Thursday, March 31, 2011

Good News from Brazil

I just came back from a week in Brazil and I must confess that it felt good to read positive news about the economy for a change. Three things caught my attention, especially since I will be moderating a panel next month in the Think Latin America event in Silicon Valley.

From pyramid to diamond
  • Data on the growth of the middle class. The income class distribution in Brazil used to look like a pyramid, now it is diamond-shaped. The Brazilian middle class now represents 53% of the population or roughly 101 million consumers. The wealthier A and B classes represent 22% and the "poor" are now 25% of the country's population. 
  • Air travel versus Bus travel. Brazilians used to travel by bus, because it was cheap and convenient. But with the growth of the middle class and the arrival of low cost airlines like Azul and Gol, Brazilians now prefer to take a plane for interstate travel. In a country of continental dimensions, this means increased productivity, but also a huge burden on the infrastructure. The Porto Alegre airport, for example, has seen a 90% increase in traffic from 2005 to 2010.
  • Taxes. Brazilian authorities announced that tax revenues for 2011 were 19.7% above the same period in 2010, and that the February numbers were the highest ever for that month. This is the result of the increased economic activity in the country, although critics complain that tax revenue is growing faster than the economy, which grew 7.5% last year. 
If you add that the majority of the population believes that the economy will be better in 2011 than in 2010, you have the recipe for a perfect market to pursue.

A relevant factor for the localization community is the fact that according to an English Proficiency Index study by EF highlighted by the Lioness blog "Latin America has the lowest level of English proficiency of any region. Only Mexico and Argentina score above low proficiency."

So if you want to sell in Latin America, start localizing now!

Tuesday, March 01, 2011

Of LISA's Insolvency and Other Events

"As of 2011 February 28, the Localization Industry Standards Association (LISA) is insolvent. In spite of the financial constraints LISA faces as an organization, we are exploring ways to continue the association's good works for the industry."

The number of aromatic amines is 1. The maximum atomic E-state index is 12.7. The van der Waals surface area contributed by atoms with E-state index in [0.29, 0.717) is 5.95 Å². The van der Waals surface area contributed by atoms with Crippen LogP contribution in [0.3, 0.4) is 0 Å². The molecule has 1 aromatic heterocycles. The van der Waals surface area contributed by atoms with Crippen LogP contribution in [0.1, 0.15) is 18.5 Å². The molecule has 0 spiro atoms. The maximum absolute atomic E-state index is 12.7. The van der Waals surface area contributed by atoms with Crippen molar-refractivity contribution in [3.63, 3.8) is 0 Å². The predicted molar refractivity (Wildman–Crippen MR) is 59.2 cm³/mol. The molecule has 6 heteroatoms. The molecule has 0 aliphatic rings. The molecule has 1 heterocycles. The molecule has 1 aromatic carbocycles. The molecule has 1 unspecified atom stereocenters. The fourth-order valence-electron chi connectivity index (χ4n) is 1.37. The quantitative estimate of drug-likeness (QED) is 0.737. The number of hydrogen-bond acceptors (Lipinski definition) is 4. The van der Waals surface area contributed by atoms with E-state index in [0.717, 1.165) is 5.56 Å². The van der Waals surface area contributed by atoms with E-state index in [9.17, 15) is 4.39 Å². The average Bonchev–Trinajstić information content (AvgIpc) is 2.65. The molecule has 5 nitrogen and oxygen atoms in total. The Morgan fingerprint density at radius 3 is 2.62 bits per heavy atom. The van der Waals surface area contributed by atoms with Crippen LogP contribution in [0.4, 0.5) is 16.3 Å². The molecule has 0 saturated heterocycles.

With this short notice on their website, LISA announced what had been obvious for some of us, industry insiders for a while: The LISA model was unsustainable and obsolete. Since the formation of GALA and the successful series of events organized by Localization World, LISA had become irrelevant. IBM's withdrawal from LISA a couple of months ago was the coup de grâce.

I was always very fond of LISA. It was there that I made my first presentation to the industry. It was there found a buyer for Lazoski, Beninatto, my company in Latin America. It was there that I met my wife. And it was there that I forged strong relationships that I maintain to this date.

But I am not sad. The industry is much more mature than it was in 1990. Companies have many more choices, and the fragmentation of industry events is an unavoidable reality. Localization World and its separate specialty events like the upcoming Apps Go Global and Worldware Conferences cater to specific needs of the buyer and vendor communities without the requirement of a hefty membership fee.

GALA, which was originally created as a vendor-only association, is now trying to attract localization buyers to its membership, and will certainly pick up the crumbles from LISA. The industry must only avoid repeating the same mistakes and I certainly hope that GALA does not become another pay-for-play event organizer and remains true to its mission to promote the industry as whole.

As a conference-hawk, I have shared my views about industry events several times in this and other blogs. For a refresher, take a look at my posting about specialty events and at the video conversation I had with Kirti Vashee on the subject of events.